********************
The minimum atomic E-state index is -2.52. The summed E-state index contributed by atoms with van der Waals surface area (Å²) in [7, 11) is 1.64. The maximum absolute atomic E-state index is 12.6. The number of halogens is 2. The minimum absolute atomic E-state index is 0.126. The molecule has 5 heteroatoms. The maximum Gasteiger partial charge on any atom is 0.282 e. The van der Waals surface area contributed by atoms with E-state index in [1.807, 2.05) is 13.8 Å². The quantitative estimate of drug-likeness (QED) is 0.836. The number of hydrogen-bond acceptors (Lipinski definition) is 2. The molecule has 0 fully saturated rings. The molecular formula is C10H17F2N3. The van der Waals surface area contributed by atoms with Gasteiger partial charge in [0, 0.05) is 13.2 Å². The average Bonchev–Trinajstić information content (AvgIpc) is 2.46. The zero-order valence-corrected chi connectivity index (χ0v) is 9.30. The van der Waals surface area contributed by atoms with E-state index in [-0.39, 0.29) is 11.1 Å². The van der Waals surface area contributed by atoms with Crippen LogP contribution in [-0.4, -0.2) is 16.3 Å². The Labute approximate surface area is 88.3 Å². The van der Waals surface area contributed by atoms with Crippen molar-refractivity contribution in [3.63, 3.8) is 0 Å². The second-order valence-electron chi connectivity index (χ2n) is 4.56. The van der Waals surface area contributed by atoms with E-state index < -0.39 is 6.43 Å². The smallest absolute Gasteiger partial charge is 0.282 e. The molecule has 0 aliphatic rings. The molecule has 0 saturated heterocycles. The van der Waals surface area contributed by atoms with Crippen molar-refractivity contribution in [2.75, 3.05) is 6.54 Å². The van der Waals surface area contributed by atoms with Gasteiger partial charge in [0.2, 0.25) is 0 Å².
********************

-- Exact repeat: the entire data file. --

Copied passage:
The minimum atomic E-state index is -2.52. The summed E-state index contributed by atoms with van der Waals surface area (Å²) in [7, 11) is 1.64. The maximum absolute atomic E-state index is 12.6. The number of halogens is 2. The minimum absolute atomic E-state index is 0.126. The molecule has 5 heteroatoms. The maximum Gasteiger partial charge on any atom is 0.282 e. The van der Waals surface area contributed by atoms with E-state index in [1.807, 2.05) is 13.8 Å². The quantitative estimate of drug-likeness (QED) is 0.836. The number of hydrogen-bond acceptors (Lipinski definition) is 2. The molecule has 0 fully saturated rings. The molecular formula is C10H17F2N3. The van der Waals surface area contributed by atoms with Gasteiger partial charge in [0, 0.05) is 13.2 Å². The average Bonchev–Trinajstić information content (AvgIpc) is 2.46. The zero-order valence-corrected chi connectivity index (χ0v) is 9.30. The van der Waals surface area contributed by atoms with E-state index in [-0.39, 0.29) is 11.1 Å². The van der Waals surface area contributed by atoms with Crippen LogP contribution in [-0.4, -0.2) is 16.3 Å². The Labute approximate surface area is 88.3 Å². The van der Waals surface area contributed by atoms with Crippen molar-refractivity contribution in [3.63, 3.8) is 0 Å². The second-order valence-electron chi connectivity index (χ2n) is 4.56. The van der Waals surface area contributed by atoms with E-state index < -0.39 is 6.43 Å². The smallest absolute Gasteiger partial charge is 0.282 e. The molecule has 0 aliphatic rings. The molecule has 0 saturated heterocycles. The van der Waals surface area contributed by atoms with Crippen molar-refractivity contribution in [2.75, 3.05) is 6.54 Å². The van der Waals surface area contributed by atoms with Gasteiger partial charge in [0.2, 0.25) is 0 Å².